Blood and Chocolate Parent Review
Some movies are so convoluted it's hard to know where to start. This film's title alone ought to warn audiences that this script is full of implausible pairings. The blood part becomes evident soon enough when a trio of Colorado vigilantes murders a family and burns their house to the ground. Why? We're not sure.
The second part of the title takes a little longer to discover. Apparently the slaughtered family emigrated from the Romanian capital of Bucharest. And that is where Vivian, the one surviving daughter of the massacred household, is sent back to live with her Aunt Astrid (Katja Riemann), who, by coincidence, is a chocolatier.
During the day, the now grown-up Vivian (Agnes Bruckner) works in her aunt's candy shop and makes deliveries. At night she hangs out at a club where she doesn't appear to have any fun at all. She refuses to dance, sulks over her drink and berates her cousin (Bryan Dick) and his cronies for their foolish, hotheaded antics.
Still later, the real truth of Vivian's life emerges. She, like her extended family members, is part of an ancient sect of werewolves known as the Loup Garou. Masquerading as humans by day, they can turn themselves into real wolves simply by willing it. Deep in the Romanian forest they gather on the first full moon of the month to hunt as a pack. Congregating around a large rock, their leader Gabriel (Olivier Martinez) presents a human sacrifice. This time it happens to be an unlucky chap who has been caught trafficking drugs. (Cause enough to make him the object of their gory entertainment.)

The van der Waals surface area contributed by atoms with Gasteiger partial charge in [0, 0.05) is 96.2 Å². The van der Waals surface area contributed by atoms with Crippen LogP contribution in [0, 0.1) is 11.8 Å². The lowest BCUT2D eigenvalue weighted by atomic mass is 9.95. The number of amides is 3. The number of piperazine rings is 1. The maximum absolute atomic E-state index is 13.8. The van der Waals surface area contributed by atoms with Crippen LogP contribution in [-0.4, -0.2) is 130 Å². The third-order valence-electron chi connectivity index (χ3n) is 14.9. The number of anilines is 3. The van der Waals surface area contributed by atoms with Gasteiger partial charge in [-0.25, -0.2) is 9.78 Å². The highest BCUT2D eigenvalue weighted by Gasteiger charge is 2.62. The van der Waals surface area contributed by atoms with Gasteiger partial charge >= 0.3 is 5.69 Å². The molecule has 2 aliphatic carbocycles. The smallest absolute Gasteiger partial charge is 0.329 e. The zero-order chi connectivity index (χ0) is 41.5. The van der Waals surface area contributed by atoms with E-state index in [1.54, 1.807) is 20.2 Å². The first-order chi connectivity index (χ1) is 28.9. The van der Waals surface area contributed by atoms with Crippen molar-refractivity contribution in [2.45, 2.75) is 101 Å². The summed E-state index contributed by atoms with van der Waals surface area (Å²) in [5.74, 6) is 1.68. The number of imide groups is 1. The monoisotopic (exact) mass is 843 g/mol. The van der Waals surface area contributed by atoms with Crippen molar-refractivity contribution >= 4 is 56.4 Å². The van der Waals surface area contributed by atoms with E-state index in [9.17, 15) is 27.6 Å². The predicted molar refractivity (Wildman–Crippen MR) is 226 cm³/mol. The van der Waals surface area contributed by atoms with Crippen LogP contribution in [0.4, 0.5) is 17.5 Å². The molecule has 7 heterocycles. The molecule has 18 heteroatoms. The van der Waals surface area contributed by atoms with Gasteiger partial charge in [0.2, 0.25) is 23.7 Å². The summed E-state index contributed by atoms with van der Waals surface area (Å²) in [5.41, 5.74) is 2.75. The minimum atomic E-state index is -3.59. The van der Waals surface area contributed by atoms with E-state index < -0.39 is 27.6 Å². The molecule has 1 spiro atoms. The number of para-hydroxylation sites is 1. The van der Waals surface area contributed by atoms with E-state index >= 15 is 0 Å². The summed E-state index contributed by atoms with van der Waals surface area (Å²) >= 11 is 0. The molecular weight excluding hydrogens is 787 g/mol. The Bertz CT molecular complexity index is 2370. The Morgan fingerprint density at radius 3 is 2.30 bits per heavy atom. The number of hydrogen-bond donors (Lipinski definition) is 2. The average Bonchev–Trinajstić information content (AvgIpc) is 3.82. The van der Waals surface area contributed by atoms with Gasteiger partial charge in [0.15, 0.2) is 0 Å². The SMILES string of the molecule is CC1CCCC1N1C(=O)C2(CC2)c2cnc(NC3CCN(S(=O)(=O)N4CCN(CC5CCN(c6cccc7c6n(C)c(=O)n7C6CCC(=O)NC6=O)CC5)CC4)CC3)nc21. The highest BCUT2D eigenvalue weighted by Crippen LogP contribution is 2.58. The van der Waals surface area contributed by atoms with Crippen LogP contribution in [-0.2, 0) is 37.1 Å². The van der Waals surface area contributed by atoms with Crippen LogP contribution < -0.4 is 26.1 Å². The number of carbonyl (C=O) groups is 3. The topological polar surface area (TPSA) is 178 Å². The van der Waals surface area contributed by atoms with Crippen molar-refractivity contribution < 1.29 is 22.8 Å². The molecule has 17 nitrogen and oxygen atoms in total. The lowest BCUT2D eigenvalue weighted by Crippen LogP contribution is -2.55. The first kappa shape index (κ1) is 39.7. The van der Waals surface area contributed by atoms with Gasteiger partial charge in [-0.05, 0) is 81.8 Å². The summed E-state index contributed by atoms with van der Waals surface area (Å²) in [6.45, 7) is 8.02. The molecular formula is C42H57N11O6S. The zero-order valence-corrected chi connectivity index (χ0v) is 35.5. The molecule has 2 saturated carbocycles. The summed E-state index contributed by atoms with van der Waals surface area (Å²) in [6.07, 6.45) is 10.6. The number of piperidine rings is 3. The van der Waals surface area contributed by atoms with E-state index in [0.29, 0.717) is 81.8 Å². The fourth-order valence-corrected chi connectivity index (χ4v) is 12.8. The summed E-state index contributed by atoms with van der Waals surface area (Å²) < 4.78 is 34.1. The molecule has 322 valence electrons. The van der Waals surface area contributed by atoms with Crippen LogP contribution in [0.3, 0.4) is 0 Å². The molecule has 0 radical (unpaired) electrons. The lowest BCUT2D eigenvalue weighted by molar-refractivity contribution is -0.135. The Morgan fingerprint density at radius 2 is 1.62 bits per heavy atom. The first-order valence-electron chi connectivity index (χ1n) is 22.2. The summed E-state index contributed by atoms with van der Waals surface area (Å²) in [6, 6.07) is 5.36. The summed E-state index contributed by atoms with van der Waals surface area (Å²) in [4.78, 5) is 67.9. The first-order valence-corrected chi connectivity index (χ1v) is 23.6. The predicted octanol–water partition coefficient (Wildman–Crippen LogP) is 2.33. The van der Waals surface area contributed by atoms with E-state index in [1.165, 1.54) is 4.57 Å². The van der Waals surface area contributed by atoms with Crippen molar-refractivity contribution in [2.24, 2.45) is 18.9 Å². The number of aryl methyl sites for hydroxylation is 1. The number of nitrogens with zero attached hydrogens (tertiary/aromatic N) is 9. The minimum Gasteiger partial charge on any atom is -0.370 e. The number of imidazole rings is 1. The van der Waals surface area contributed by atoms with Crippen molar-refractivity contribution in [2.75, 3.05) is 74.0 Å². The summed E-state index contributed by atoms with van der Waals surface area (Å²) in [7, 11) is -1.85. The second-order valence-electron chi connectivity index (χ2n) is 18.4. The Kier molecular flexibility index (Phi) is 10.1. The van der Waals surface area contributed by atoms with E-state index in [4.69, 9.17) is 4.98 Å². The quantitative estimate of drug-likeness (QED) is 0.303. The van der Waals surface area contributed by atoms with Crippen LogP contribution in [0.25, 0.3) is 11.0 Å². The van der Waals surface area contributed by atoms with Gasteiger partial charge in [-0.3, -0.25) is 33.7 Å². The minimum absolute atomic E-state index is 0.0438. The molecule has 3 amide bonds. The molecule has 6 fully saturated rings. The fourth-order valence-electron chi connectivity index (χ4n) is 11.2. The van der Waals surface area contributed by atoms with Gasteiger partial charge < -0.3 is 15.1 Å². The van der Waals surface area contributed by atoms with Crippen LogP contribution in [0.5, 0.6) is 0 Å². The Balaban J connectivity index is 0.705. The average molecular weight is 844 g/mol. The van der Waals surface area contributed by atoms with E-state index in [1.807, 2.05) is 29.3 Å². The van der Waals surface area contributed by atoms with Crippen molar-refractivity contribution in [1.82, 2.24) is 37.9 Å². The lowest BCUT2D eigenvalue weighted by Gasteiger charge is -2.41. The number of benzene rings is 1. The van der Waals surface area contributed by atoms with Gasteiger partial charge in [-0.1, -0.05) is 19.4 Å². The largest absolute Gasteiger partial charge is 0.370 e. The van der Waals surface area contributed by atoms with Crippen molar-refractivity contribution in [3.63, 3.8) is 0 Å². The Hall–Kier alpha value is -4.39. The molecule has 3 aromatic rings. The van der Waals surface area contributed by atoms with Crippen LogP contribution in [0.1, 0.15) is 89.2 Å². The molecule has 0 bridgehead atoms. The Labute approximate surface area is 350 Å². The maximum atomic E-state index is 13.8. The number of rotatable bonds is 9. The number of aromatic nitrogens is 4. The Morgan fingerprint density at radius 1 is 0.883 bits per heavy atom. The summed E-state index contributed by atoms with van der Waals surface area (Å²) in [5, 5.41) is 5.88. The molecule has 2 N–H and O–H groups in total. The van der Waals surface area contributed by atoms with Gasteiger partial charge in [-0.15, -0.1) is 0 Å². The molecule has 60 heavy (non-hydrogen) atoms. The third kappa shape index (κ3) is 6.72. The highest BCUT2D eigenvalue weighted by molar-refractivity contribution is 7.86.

Before slashing the captive's arm (presumably to release the scent of blood and incite their inner wolf instincts), the group, still in human form, crouches and jostles like a pack of hungry wolves, waiting for their prey to make a futile run for safety. After giving the unlucky "meat" a charitable head start, the crowd takes off, magically transforming along the way into a ferocious bunch of werewolves.
It's unfortunate then that a young, graphic artist (Hugh Dancy) studying the legend of the Loup Garou for his next novel, would fall in love with Vivian who, unbeknownst to him, is one of them. The unsuitable friendship raises the hackles of all of Vivian's family members who believe she is the one destined to be the next female leader of the pack. When Vivian turns her back on the prophecy and decides to take charge of her own future, the canines are ready to attack.
In this dog-eat-dog script, there is plenty for parents to worry about. Bloody depictions of death, stabbings, shootings and explosions all rock the screen. Naked bodies, sexual innuendo, erotic dancing and profanities are also included. Added to those concerns are laughable platitudes, cheesy special effects and a confusing plot that takes itself much too seriously, making this doggie of a tale anything but delicious to watch.Starring Agnes Bruckner, Hugh Dancy. Running time: 98 minutes. Theatrical release January 25, 2007. Updated April 2, 2009
Get details on profanity, sex and violence in Blood and Chocolate here.
Blood and Chocolate Parents Guide
In the film, both humans and werewolves are afraid of one another. Why do we often mistrust things that we don’t understand or that are different in some way? What are the consequences of fear in the movie?
Vivian is believed to be the chosen one, destined to be the next wife of Gabriel. Does she believe it is her fate? Why isn’t she eager to fulfill the prophecy?